Thai Pearl of Siam G,J-3, Put Dikla 9, tel. (+385-23) 33 77 13, If spicy or the more exotic flavours are your cup of tea, then boy, does this place deliver? The cuisine has Thai food written all over it with a solid array of course dishes. The ambience is very casual, and the place bright, neat and tidy with a little terrace by the pool. QOpen 13:00 - 23:00. (35 - 100kn). PAGBX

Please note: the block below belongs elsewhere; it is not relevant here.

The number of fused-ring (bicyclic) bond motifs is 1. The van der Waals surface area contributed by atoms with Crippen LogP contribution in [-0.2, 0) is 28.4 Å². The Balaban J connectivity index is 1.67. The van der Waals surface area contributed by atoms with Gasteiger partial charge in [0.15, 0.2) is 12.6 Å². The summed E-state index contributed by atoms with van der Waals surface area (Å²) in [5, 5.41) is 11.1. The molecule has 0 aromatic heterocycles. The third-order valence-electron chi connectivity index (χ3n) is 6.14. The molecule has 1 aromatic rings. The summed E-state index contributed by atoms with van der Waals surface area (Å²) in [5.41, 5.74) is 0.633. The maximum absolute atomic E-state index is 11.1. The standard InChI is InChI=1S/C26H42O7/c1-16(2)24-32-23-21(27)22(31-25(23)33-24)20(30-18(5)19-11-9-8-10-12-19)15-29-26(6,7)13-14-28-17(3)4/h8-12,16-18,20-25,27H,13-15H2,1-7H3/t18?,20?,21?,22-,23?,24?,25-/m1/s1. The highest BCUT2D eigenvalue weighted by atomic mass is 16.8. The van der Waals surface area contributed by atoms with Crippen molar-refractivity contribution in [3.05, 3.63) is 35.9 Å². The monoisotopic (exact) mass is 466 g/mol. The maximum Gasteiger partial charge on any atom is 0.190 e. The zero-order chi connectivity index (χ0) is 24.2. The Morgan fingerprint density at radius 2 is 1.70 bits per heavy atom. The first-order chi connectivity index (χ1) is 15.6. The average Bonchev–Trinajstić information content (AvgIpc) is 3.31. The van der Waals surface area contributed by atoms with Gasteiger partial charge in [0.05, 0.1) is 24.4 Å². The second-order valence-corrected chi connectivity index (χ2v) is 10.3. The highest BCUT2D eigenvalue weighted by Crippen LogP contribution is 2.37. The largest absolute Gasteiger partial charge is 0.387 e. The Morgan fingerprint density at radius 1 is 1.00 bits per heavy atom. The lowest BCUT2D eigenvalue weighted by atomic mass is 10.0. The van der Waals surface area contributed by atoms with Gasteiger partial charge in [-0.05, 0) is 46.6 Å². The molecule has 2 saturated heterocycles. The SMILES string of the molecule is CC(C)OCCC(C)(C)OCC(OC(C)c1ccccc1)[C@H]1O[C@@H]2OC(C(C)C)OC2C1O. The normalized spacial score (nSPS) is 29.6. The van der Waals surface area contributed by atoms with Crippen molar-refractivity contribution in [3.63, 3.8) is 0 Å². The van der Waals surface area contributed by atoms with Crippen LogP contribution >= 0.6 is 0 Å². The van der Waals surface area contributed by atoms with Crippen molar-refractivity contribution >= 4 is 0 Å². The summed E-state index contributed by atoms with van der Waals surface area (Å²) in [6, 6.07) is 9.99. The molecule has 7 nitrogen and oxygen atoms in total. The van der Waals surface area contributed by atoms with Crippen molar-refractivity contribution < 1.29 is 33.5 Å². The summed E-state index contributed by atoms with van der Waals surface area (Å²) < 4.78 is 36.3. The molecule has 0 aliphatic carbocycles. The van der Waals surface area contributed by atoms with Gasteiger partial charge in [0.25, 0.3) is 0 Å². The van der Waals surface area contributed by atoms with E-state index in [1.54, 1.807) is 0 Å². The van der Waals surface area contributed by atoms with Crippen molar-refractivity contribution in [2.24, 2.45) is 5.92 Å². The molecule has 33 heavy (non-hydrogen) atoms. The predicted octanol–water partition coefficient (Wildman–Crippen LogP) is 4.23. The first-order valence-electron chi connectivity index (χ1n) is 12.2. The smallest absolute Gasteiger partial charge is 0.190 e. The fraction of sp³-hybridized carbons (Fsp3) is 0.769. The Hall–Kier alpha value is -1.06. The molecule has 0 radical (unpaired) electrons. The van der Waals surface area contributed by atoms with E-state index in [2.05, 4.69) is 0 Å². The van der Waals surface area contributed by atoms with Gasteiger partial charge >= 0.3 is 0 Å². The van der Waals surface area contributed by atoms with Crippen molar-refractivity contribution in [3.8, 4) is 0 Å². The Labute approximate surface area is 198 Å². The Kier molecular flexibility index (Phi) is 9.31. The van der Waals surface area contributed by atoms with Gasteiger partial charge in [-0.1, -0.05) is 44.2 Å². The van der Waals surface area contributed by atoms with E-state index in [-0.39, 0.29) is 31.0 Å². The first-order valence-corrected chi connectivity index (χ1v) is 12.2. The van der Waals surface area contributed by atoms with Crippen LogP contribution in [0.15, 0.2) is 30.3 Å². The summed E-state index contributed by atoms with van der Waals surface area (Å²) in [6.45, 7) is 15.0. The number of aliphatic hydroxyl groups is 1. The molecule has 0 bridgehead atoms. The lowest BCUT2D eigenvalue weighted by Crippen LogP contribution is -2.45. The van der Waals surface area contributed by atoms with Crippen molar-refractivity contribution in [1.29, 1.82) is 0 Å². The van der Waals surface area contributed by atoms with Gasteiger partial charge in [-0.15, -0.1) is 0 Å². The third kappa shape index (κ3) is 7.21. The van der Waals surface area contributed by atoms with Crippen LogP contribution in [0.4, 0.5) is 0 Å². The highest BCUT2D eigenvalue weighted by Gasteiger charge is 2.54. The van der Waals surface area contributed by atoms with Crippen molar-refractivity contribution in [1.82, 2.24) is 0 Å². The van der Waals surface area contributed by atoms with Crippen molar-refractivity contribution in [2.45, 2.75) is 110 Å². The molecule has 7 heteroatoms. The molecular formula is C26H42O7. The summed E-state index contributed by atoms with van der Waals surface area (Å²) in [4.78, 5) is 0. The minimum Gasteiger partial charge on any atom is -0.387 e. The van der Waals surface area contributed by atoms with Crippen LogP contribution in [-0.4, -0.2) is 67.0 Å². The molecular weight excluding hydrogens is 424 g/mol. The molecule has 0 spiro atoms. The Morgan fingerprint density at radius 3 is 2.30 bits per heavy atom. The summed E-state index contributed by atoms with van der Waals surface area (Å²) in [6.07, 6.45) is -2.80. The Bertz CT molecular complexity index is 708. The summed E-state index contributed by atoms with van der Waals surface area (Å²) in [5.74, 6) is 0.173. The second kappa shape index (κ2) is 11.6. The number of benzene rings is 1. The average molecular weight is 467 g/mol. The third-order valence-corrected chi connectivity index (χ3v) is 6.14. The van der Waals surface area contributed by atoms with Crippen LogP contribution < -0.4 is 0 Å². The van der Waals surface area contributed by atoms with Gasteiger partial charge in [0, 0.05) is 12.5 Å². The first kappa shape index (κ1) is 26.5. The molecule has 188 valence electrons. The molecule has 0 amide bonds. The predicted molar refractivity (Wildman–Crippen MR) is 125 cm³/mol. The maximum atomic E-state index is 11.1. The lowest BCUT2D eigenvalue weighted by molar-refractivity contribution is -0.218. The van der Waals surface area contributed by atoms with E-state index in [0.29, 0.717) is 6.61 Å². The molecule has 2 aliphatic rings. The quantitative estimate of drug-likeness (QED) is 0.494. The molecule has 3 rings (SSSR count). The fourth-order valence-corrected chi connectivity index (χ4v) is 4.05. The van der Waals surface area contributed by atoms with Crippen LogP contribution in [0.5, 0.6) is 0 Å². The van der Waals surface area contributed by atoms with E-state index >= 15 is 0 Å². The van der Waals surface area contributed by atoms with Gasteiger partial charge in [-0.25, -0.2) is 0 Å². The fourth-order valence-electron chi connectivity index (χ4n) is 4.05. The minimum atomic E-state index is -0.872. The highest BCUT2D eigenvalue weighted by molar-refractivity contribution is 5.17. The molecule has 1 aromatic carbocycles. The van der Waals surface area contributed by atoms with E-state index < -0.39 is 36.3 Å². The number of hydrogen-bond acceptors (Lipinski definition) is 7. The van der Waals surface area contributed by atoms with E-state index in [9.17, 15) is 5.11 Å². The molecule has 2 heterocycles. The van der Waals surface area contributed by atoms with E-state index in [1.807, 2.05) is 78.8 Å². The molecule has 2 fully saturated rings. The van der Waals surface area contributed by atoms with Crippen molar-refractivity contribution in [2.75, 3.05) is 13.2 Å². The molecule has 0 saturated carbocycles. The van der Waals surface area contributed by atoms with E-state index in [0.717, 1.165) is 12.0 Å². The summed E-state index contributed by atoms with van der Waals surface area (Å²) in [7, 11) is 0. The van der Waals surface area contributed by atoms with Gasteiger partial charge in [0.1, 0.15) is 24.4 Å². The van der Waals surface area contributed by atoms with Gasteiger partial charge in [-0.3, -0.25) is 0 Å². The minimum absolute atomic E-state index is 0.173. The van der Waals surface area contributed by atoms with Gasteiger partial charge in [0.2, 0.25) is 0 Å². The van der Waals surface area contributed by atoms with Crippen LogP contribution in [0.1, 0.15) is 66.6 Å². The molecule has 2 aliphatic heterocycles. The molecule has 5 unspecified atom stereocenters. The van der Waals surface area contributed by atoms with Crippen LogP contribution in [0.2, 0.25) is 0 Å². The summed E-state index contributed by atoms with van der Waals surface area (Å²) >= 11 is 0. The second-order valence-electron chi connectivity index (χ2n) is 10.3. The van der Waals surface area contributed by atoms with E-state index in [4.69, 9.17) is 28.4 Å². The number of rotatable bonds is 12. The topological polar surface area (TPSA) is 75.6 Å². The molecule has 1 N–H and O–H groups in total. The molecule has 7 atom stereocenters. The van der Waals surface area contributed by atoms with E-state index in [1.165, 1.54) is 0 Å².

Not to be missed The Gligora Cheese Factory – nestled in the small village of Kolan, on the island of Pag took out major prizes at the World Cheese Championships in Birmingham, 2010. Amongst the 2600 cheese from all around the world, their Paški cheese was proclaimed the best in three categories: sheep cheese, hard cheese and the finest new cheese to enter the world market.

Summer 2011




Restaurants Go Gourmet